When we evaluate what makes a preschool program successful, what are the important criteria? And how do we measure success?
In response to a Philadelphia Inquirer article advocating funding for “high quality preschool programs,” members of the Philadelphia Declaration of Play wrote the following letter:
Dear Mr. Naroff,
I read with interest your column in Sunday’s Inquirer, “Funding early education is smart money”. As director of the preschool at Bryn Mawr College and also a member of PDoP (the Philadelphia Declaration of Play, a coalition of professionals concerned with the ever decreasing amount of play in children’s lives), I applaud your efforts to support and increase funding for “high quality preschool programs”. My concern, however, is how a “high quality preschool program” is defined. Play, particularly sustained imaginative play, is central to the healthy development of children and must be a central part to any “high quality preschool program”. Preschool teachers have known this for generations, but far too many programs have responded to parental and societal concerns that more academic learning in the early years will prevent our children from falling behind. Unfortunately, the opposite is true. American teenagers, who used to test at the top of the PISA (Programme for International Student Assessment), now are ranked #36, behind nearly all Asian and most European countries. The shift to measuring and teaching academic skills before children are developmentally ready is contributing to the decline in academic success for our children. In addition to our lack of emphasis on playful learning, which adds to the stress level of children, child mental health specialists are reporting increased rates of anxiety, depression, and attention deficit disorders in our young children. We need to meet our young children’s developmental needs in the creation of quality at the preschool level, for a more secure foundation for their learning and their future.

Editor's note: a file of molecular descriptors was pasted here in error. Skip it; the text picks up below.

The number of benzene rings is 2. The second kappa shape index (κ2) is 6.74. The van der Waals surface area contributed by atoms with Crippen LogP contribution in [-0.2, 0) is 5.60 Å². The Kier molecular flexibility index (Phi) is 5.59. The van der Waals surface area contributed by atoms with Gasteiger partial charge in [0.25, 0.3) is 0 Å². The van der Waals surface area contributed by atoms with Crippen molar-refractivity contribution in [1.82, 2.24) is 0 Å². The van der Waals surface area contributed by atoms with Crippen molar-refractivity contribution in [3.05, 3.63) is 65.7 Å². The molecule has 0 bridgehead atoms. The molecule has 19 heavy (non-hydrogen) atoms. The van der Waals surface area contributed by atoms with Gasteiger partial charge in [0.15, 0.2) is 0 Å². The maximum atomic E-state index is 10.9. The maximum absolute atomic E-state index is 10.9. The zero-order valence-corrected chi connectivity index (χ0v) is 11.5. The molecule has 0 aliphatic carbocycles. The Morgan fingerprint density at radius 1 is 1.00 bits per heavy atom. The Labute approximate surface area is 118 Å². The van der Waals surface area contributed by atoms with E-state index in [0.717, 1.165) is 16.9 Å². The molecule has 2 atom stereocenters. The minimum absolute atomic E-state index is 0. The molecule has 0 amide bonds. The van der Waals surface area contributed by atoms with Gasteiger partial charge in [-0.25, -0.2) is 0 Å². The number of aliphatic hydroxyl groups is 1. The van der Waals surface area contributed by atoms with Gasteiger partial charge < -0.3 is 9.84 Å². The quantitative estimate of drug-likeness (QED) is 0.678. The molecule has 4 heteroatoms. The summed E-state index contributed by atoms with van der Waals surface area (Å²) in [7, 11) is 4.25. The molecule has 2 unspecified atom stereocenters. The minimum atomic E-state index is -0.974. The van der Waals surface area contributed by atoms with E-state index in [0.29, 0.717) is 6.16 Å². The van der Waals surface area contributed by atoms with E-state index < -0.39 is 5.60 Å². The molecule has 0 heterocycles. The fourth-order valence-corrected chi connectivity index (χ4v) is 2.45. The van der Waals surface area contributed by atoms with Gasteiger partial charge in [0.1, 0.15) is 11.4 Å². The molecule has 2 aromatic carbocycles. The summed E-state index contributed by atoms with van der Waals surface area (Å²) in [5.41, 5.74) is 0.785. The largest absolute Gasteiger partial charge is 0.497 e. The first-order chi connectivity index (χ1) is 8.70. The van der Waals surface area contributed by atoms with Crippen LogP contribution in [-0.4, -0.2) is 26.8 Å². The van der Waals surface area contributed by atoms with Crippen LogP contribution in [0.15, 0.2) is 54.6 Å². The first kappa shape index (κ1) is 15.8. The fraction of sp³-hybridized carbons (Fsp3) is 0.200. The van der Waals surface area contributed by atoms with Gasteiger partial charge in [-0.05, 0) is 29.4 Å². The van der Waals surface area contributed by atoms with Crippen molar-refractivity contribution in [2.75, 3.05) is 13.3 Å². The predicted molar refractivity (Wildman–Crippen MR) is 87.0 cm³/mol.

An ever increasing amount of research points to the necessity of play in developing social skills, self-regulation and creative thinking – all of which are necessary for healthy development and success in both the classroom and workplace. I particularly direct you to The Alliance for Childhood and their articles on “The Crisis in Early Childhood” and “Crisis in the Kindergarten”.
On behalf of PDoP, I invite you to partner with us (or we with you) as we continue to work to endorse “high quality preschool programs” for Pennsylvania’s children.
on behalf of PDoP:
Meg Wise, PhD, Executive Director, Smith Memorial Playground
Emily Schreiner, Associate Curator of Education for Family and Community Learning at Philadelphia Museum of Art
Eva Abrams, PhD, Psychologist
Marjorie Bosk, PhD, Child Psychologist
Fran Martin, PhD, Psychologist
Corinne Masur, PsyD, Psychologist, psychoanalyst
Laurel Silber, PsyD, Child Psychologist